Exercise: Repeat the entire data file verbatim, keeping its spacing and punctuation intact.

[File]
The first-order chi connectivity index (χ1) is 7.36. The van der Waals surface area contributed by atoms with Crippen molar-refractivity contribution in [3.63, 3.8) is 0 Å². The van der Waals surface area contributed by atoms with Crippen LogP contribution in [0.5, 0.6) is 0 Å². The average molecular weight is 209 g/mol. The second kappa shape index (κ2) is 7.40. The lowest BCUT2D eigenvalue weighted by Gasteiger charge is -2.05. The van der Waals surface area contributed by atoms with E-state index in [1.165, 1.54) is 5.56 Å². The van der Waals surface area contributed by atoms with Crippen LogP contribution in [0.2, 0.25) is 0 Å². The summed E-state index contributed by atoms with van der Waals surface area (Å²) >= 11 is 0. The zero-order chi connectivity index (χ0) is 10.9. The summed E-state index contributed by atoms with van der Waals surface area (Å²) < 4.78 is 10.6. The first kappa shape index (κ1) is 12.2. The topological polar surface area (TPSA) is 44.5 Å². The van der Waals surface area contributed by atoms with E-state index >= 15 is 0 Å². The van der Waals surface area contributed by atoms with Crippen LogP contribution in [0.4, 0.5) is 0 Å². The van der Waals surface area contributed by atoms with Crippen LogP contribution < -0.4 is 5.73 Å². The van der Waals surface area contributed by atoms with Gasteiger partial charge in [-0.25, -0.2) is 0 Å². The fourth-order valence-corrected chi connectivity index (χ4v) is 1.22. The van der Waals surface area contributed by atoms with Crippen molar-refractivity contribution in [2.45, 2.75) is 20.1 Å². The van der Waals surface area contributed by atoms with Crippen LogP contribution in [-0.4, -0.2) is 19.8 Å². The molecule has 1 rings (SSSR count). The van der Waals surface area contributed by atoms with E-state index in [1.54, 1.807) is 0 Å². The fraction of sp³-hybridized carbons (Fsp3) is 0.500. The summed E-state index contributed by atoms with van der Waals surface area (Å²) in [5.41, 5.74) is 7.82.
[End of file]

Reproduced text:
The first-order chi connectivity index (χ1) is 7.36. The van der Waals surface area contributed by atoms with Crippen molar-refractivity contribution in [3.63, 3.8) is 0 Å². The van der Waals surface area contributed by atoms with Crippen LogP contribution in [0.5, 0.6) is 0 Å². The average molecular weight is 209 g/mol. The second kappa shape index (κ2) is 7.40. The lowest BCUT2D eigenvalue weighted by Gasteiger charge is -2.05. The van der Waals surface area contributed by atoms with E-state index in [1.165, 1.54) is 5.56 Å². The van der Waals surface area contributed by atoms with Crippen LogP contribution in [0.2, 0.25) is 0 Å². The summed E-state index contributed by atoms with van der Waals surface area (Å²) >= 11 is 0. The zero-order chi connectivity index (χ0) is 10.9. The summed E-state index contributed by atoms with van der Waals surface area (Å²) < 4.78 is 10.6. The first kappa shape index (κ1) is 12.2. The topological polar surface area (TPSA) is 44.5 Å². The van der Waals surface area contributed by atoms with E-state index >= 15 is 0 Å². The van der Waals surface area contributed by atoms with Crippen LogP contribution in [0.4, 0.5) is 0 Å². The van der Waals surface area contributed by atoms with Crippen LogP contribution < -0.4 is 5.73 Å². The van der Waals surface area contributed by atoms with Gasteiger partial charge in [-0.25, -0.2) is 0 Å². The fourth-order valence-corrected chi connectivity index (χ4v) is 1.22. The van der Waals surface area contributed by atoms with Crippen molar-refractivity contribution in [2.45, 2.75) is 20.1 Å². The van der Waals surface area contributed by atoms with Crippen LogP contribution in [-0.4, -0.2) is 19.8 Å². The molecule has 1 rings (SSSR count). The van der Waals surface area contributed by atoms with E-state index in [1.54, 1.807) is 0 Å². The fraction of sp³-hybridized carbons (Fsp3) is 0.500. The summed E-state index contributed by atoms with van der Waals surface area (Å²) in [5.41, 5.74) is 7.82.